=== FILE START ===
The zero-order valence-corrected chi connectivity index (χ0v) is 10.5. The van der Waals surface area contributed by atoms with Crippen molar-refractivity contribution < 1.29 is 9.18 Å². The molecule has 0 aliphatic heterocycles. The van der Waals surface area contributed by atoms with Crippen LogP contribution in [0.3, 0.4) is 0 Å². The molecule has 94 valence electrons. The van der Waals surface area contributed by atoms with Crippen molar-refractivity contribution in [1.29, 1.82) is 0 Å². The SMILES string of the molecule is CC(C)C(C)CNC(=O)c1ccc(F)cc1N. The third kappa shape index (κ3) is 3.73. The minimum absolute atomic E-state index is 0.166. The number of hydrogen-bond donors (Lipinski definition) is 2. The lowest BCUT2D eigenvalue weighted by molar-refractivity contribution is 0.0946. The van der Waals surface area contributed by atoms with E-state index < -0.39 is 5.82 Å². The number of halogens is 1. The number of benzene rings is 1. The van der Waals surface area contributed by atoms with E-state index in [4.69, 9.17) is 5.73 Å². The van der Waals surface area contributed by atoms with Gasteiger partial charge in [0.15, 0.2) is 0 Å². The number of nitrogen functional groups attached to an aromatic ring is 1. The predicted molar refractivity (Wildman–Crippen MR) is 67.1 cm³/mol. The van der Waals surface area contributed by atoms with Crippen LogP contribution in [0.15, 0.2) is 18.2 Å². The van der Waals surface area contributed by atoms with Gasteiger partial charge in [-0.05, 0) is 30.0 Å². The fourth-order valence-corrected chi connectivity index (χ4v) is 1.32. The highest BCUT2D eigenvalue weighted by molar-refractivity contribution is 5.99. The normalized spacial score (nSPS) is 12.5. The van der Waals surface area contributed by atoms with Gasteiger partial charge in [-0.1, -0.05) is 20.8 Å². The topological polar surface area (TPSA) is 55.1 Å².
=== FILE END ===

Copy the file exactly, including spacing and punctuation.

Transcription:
The zero-order valence-corrected chi connectivity index (χ0v) is 10.5. The van der Waals surface area contributed by atoms with Crippen molar-refractivity contribution < 1.29 is 9.18 Å². The molecule has 0 aliphatic heterocycles. The van der Waals surface area contributed by atoms with Crippen LogP contribution in [0.3, 0.4) is 0 Å². The molecule has 94 valence electrons. The van der Waals surface area contributed by atoms with Crippen molar-refractivity contribution in [1.29, 1.82) is 0 Å². The SMILES string of the molecule is CC(C)C(C)CNC(=O)c1ccc(F)cc1N. The third kappa shape index (κ3) is 3.73. The minimum absolute atomic E-state index is 0.166. The number of hydrogen-bond donors (Lipinski definition) is 2. The lowest BCUT2D eigenvalue weighted by molar-refractivity contribution is 0.0946. The van der Waals surface area contributed by atoms with E-state index < -0.39 is 5.82 Å². The number of halogens is 1. The number of benzene rings is 1. The van der Waals surface area contributed by atoms with E-state index in [4.69, 9.17) is 5.73 Å². The van der Waals surface area contributed by atoms with Gasteiger partial charge in [0.15, 0.2) is 0 Å². The number of nitrogen functional groups attached to an aromatic ring is 1. The predicted molar refractivity (Wildman–Crippen MR) is 67.1 cm³/mol. The van der Waals surface area contributed by atoms with Crippen LogP contribution in [0.15, 0.2) is 18.2 Å². The van der Waals surface area contributed by atoms with Gasteiger partial charge in [-0.05, 0) is 30.0 Å². The fourth-order valence-corrected chi connectivity index (χ4v) is 1.32. The highest BCUT2D eigenvalue weighted by molar-refractivity contribution is 5.99. The normalized spacial score (nSPS) is 12.5. The van der Waals surface area contributed by atoms with Gasteiger partial charge in [-0.1, -0.05) is 20.8 Å². The topological polar surface area (TPSA) is 55.1 Å².